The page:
Dicentra 'Aurora' A good reliable creamy white dwarf Dicentra.
Dicenta 'Bleeding Hearts' Chen writes, "This is probably the most showy Dicentra, although it is not vigorous in my garden. I have lost 2 trials mostly because of vole problems."

Plant Combination: Brunnera 'Jack Frost' (left) with Heuchera 'Silver Scroll' (in the foreground) and Hosta 'Fire and Ice' (in the upper right).

What's nice about this combination: Both the Brunnera and the Heuchera have silver foliage, but they couldn't be more different or more complimentary. The cream of the hosta's foliage adds that all important element of contrast.

Plant Combination: On the right is Pulmonaria longifolia 'Diana Clare' and to the bottom left is a deciduous rhododendron: Rhododendron schlippenbach which the "rabbits like to chew on". Above them is a hosta with a lots of cream trough the centre of its dark green foliage.

What's nice about this combination: I would particularly like to draw to your attention to the silvered-grey-green Pulmonaria. Chen notes that:

"The quiet beauty of Pulmonarias is indispensable for the shady parts of my garden. The flowers may be early and brief, but their foliage is highly ornamental from early spring into late fall. In mid-summer they typically go through a decline, but this can easily be taken care of by removing their foliage. New foliage will emerge, and be ready, as the weather is cooling off.
They appear to self-sow readily (but not wildly) in my garden. This presents a problem for keeping the named cultivars intact after a few years. I suspect that many Pulmonarias on the market are just derivative seedlings of some kind. For the same reason, many name cultivars are not that distinct from each other."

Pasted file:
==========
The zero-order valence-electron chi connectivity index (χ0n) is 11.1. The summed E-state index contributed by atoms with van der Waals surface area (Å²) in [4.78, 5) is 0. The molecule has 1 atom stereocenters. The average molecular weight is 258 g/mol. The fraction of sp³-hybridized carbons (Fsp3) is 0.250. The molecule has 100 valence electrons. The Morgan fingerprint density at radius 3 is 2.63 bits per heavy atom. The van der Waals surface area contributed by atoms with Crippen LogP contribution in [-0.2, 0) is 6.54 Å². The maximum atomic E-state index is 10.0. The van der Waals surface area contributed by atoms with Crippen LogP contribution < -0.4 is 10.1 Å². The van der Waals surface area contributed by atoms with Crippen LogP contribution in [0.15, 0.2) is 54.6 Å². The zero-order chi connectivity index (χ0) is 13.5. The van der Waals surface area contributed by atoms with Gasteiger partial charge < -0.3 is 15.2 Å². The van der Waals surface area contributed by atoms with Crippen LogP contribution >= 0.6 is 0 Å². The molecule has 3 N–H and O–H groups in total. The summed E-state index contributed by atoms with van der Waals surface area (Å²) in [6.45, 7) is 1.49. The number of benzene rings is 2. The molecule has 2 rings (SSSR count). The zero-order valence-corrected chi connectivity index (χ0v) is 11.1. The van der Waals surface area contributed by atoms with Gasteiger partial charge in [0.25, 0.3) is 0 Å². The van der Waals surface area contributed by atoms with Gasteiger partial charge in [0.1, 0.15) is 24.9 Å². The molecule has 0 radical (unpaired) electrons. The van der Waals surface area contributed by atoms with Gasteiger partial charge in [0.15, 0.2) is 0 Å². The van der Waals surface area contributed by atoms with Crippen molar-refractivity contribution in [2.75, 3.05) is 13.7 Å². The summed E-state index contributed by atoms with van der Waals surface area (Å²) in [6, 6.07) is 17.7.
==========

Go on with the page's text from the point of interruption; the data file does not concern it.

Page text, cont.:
Just a few of Chen's Pulmonarias that caught my eye are :

Pulmonaria 'Diane Clare' shown above has pale blue flowers:"Its foliage is highly ornamental for the whole season. It is a very vigorous Pulmonaria."
Pulmonaria 'Opal' which has white flowers. Chen describes this variety as a "must have".
Pulmonaria 'Raspberry Splash' which is a vigourous plant with showy red flowers and is "one of the best Pulmonarias".

Plant Combination: Chen tells me that the neat green mound at the front of this planting is Buxus microphylla 'Kingsville'. It is "probably the most dwarf form of boxwood, and is popular to use in bonsai."

The large golden Heuchera in the centre of the picture is Heuchera 'Carmel'. In front of 'Carmel' is what Chen describes as a"very weak, but pretty" Heuchera 'Autumn Leaves' (with reddish foliage). 

In the lower left corner is Heuchera 'Christa'. Behind 'Caramel' and to the right with the purplish-green foliage is Heuchera 'Petite Pearl Fairy'. Peaking out from behind it is the green foliage of Heuchera 'Silver Scroll'.

What is interesting about this planting is how multi-colored it is despite the shade conditions and minimal flowers.

Planting Combination: On the top left is Hosta 'Sagae'. Below it is lime colored Hosta ' Blaze of Glory'. 

With tiny white flowers in the centre is Corydallis ochroleuca. Peaking out from the lower right is Heuchera 'Delta Dawn'. Bending over the whole group is a Japanese Maple Acer palmatum 'Peaches and Cream'.

It may be primarily one color: green, but what makes this combination work is contrast. There are the cut leaves of the Japanese maple, the large leaves of the hosta and the small, dainty fern-like leaves of the Corydallis ochroleuca. Each green is distinct and mixed together they are actually quite colorful.

An excerpt from Chen's notes on Corydallis:

"This is a delicate and elegant class of perennials like their relative, Dicentra. The blue flowered varieties are particularly precious, but they are not the easiest to grow here. I like Corydallis enough that I tolerate some of them that tend to self-sow wildly, bordering on weedy. Fortunately, they are relatively easy to weed...
Corydallis ochroleuca is an important filler plant for me; both for the foliage and the flowers...."